NHCIS - HB2 tragic for public charter school students



Yesterday the House of Representatives voted to support the most extreme, anti-charter school legislation that the state has seen in well over a decade.

The provisions tucked inside HB2 circumvent the normal democratic process and throw New Hampshire's children under the bus of some very well paid lobbyists in Concord.

A number of amendments were put forward in an effort to try and protect public charter schools however each was defeated, virtually along party lines.

What is HB2?

HB2 is the companion bill to the state budget bill HB1.

Why do charter school opponents use HB2?

Because it allows them to bypass the regular democratic process and skip public policy hearings in House Education.

Because the House is only required to vote for the changes once as part of a much larger bill, i.e. it's easier to hide them.

Because it makes it harder for the public to identify who proposed the changes.

Because their lobbyists don't need to testify against public charter schools in open policy hearings that the public can witness.

What provisions are included in HB2?

The provisions in HB2 are particularly obscene as a number of them would clearly discriminate against public charter schools students. These provisions are the legislative equivalent, of injecting the charter school law with some horrific disease.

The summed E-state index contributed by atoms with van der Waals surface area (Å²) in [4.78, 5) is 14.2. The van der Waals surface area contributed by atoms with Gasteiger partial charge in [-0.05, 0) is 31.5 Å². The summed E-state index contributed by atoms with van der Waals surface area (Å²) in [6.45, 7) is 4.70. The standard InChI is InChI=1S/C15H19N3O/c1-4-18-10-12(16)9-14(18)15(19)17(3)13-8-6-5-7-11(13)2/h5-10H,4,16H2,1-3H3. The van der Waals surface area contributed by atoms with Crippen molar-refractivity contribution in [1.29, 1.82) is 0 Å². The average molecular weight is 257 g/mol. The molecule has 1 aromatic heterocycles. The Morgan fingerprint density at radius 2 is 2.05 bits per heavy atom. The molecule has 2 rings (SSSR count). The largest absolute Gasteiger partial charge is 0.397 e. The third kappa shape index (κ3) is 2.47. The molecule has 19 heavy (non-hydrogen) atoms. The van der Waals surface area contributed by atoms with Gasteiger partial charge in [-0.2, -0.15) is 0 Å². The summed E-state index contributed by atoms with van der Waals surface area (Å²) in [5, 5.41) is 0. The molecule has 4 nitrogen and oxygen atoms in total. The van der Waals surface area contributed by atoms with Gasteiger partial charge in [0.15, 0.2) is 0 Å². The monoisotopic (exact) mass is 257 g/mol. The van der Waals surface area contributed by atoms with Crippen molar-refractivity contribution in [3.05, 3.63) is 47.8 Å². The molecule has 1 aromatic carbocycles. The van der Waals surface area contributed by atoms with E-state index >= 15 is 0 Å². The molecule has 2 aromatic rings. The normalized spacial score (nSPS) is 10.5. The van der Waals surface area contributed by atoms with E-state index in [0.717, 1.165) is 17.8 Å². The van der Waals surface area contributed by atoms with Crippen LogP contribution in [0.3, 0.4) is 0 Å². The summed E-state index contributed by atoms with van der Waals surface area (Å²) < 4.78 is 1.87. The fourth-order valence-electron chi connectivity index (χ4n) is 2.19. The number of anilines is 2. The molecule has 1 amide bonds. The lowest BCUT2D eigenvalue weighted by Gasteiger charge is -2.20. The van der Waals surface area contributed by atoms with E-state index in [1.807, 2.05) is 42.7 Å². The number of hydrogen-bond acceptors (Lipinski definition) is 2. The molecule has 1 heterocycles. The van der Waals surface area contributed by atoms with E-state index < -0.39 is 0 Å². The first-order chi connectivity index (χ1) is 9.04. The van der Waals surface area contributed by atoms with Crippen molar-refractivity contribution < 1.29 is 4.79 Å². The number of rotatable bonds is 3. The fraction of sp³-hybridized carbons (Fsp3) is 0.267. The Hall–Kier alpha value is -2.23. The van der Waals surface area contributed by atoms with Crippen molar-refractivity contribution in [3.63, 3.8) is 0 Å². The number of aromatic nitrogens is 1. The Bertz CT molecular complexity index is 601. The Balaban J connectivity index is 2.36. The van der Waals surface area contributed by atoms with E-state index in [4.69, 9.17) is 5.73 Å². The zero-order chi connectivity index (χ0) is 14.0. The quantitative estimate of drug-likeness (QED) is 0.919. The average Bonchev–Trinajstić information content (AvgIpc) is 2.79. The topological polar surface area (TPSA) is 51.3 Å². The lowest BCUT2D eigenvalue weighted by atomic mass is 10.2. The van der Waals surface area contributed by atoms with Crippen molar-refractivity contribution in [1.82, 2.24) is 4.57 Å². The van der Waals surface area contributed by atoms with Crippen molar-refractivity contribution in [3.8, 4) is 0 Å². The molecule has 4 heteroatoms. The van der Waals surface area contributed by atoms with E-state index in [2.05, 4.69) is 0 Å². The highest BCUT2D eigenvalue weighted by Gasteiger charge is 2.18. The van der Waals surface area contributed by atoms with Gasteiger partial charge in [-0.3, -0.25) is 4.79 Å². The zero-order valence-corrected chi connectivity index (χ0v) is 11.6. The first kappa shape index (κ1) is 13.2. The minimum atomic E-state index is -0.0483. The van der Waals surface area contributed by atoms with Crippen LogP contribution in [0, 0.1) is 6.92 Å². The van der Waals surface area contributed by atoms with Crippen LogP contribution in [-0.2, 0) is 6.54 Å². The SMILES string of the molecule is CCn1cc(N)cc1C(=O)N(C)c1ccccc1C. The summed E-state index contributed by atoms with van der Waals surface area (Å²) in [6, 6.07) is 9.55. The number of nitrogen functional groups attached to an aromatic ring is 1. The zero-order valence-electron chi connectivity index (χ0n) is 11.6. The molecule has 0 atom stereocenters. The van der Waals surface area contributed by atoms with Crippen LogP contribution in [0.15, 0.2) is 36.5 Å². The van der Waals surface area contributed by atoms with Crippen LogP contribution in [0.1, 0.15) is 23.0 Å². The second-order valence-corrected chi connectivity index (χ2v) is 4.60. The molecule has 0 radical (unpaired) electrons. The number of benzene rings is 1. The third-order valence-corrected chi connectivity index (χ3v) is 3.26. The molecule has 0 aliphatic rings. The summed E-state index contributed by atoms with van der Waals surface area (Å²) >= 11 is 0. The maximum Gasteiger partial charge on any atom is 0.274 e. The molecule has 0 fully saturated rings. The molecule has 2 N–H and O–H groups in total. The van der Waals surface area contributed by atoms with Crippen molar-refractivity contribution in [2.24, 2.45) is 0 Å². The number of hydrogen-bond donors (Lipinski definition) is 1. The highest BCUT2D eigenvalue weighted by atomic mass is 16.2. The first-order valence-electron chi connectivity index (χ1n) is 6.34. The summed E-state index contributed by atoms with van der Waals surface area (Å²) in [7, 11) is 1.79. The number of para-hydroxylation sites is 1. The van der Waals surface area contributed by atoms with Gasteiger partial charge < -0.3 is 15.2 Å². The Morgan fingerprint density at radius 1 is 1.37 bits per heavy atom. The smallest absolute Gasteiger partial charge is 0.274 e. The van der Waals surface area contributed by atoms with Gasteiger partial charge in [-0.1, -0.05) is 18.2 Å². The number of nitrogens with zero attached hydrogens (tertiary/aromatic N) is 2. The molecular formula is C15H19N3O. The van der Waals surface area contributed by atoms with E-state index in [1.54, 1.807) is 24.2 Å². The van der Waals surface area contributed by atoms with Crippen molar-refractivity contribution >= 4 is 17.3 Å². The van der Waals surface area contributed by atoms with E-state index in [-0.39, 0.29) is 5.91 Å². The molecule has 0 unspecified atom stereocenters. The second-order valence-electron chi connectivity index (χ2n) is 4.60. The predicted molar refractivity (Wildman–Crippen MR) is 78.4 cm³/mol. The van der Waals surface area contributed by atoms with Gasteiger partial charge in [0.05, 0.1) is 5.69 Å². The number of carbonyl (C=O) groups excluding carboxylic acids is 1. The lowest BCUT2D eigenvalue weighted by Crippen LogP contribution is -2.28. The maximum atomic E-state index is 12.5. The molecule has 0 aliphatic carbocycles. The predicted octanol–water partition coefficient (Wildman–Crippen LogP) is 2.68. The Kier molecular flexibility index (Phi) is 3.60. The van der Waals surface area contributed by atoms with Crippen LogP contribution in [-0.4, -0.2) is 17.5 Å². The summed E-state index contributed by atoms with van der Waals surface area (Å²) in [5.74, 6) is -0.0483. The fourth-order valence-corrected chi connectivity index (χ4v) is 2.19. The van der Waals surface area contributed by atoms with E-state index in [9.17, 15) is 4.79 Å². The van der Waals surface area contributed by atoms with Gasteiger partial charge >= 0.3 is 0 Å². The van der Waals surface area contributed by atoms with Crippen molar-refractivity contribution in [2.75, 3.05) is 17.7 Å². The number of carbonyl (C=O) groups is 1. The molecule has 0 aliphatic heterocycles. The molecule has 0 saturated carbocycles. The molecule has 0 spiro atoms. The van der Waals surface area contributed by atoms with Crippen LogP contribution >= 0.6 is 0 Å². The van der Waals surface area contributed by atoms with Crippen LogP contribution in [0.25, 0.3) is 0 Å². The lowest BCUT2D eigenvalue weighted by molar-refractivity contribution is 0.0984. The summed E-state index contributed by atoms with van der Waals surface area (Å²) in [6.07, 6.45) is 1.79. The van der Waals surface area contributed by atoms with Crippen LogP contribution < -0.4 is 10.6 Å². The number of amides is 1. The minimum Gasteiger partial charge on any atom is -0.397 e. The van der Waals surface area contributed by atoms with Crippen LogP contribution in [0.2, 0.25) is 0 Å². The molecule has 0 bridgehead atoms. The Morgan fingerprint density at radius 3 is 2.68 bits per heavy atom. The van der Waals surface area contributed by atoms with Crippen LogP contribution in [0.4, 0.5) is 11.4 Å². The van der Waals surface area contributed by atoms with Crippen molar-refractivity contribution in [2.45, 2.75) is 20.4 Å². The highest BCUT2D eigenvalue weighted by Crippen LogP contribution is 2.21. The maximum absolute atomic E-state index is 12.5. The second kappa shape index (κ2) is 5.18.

HB2 would cut charter school funding by $2.5 million. It would not cut aid to district schools, it would increase it.

HB2 would place a two year moratorium on new charter schools. This would likely result in the loss of $5.6 million in remaining grant funds.

HB2 would release the Department of Education from its duty to apply for all federal funding for public charter schools. It would not do so for district schools.

HB2 would remove a protection that allows the legislature flexibility for charter expenditures. It would not do so for district schools. (RSA 198:42 II)

HB2 would require that charter schools perform program audits every 3 years, it is currently every 5 years.

HB2 would require the Board of Education to approve changes in enrollment.

HB2 would create a "study committee" consisting of legislators. The committee would likely be political in nature and lacks a neutral, third party evaluator experienced in the evaluation of public charter schools. 



The New Hampshire Center for Innovative Schools is a NH registered non-profit whose members are committed to helping inspire the creation of innovative public schools in New Hampshire. We offer assistance to all New Hampshire charter schools and groups wanting to learn more about these innovative programs. Our services are free, we do not charge or accept payment for our assistance.